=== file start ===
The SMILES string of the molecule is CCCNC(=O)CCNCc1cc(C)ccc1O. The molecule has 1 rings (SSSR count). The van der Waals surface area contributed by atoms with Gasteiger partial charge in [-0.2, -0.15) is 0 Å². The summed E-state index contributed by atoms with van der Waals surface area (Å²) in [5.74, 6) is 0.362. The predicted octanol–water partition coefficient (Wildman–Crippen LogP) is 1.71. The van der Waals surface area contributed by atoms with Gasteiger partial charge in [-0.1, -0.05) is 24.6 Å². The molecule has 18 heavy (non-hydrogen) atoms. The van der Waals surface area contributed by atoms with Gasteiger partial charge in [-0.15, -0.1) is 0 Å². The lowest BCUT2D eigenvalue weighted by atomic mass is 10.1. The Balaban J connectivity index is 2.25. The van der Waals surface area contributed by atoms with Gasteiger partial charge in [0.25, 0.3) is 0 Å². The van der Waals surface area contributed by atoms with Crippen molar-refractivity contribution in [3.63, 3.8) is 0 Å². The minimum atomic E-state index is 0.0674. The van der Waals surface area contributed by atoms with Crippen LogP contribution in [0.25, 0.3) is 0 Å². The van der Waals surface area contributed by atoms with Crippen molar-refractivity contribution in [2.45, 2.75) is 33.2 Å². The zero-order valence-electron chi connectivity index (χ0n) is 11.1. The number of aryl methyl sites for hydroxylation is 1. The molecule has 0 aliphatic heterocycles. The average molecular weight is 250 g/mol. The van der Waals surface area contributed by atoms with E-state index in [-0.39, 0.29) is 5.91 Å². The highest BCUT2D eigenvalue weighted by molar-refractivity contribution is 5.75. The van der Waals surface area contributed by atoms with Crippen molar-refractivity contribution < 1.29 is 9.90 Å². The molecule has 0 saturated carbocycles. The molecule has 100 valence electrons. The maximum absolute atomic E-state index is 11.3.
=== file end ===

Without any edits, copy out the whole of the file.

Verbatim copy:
The SMILES string of the molecule is CCCNC(=O)CCNCc1cc(C)ccc1O. The molecule has 1 rings (SSSR count). The van der Waals surface area contributed by atoms with Gasteiger partial charge in [-0.2, -0.15) is 0 Å². The summed E-state index contributed by atoms with van der Waals surface area (Å²) in [5.74, 6) is 0.362. The predicted octanol–water partition coefficient (Wildman–Crippen LogP) is 1.71. The van der Waals surface area contributed by atoms with Gasteiger partial charge in [-0.1, -0.05) is 24.6 Å². The molecule has 18 heavy (non-hydrogen) atoms. The van der Waals surface area contributed by atoms with Gasteiger partial charge in [-0.15, -0.1) is 0 Å². The lowest BCUT2D eigenvalue weighted by atomic mass is 10.1. The Balaban J connectivity index is 2.25. The van der Waals surface area contributed by atoms with Gasteiger partial charge in [0.25, 0.3) is 0 Å². The van der Waals surface area contributed by atoms with Crippen molar-refractivity contribution in [3.63, 3.8) is 0 Å². The minimum atomic E-state index is 0.0674. The van der Waals surface area contributed by atoms with Crippen LogP contribution in [0.25, 0.3) is 0 Å². The van der Waals surface area contributed by atoms with Crippen molar-refractivity contribution in [2.45, 2.75) is 33.2 Å². The zero-order valence-electron chi connectivity index (χ0n) is 11.1. The number of aryl methyl sites for hydroxylation is 1. The molecule has 0 aliphatic heterocycles. The average molecular weight is 250 g/mol. The van der Waals surface area contributed by atoms with E-state index in [-0.39, 0.29) is 5.91 Å². The highest BCUT2D eigenvalue weighted by molar-refractivity contribution is 5.75. The van der Waals surface area contributed by atoms with Crippen molar-refractivity contribution < 1.29 is 9.90 Å². The molecule has 0 saturated carbocycles. The molecule has 100 valence electrons. The maximum absolute atomic E-state index is 11.3.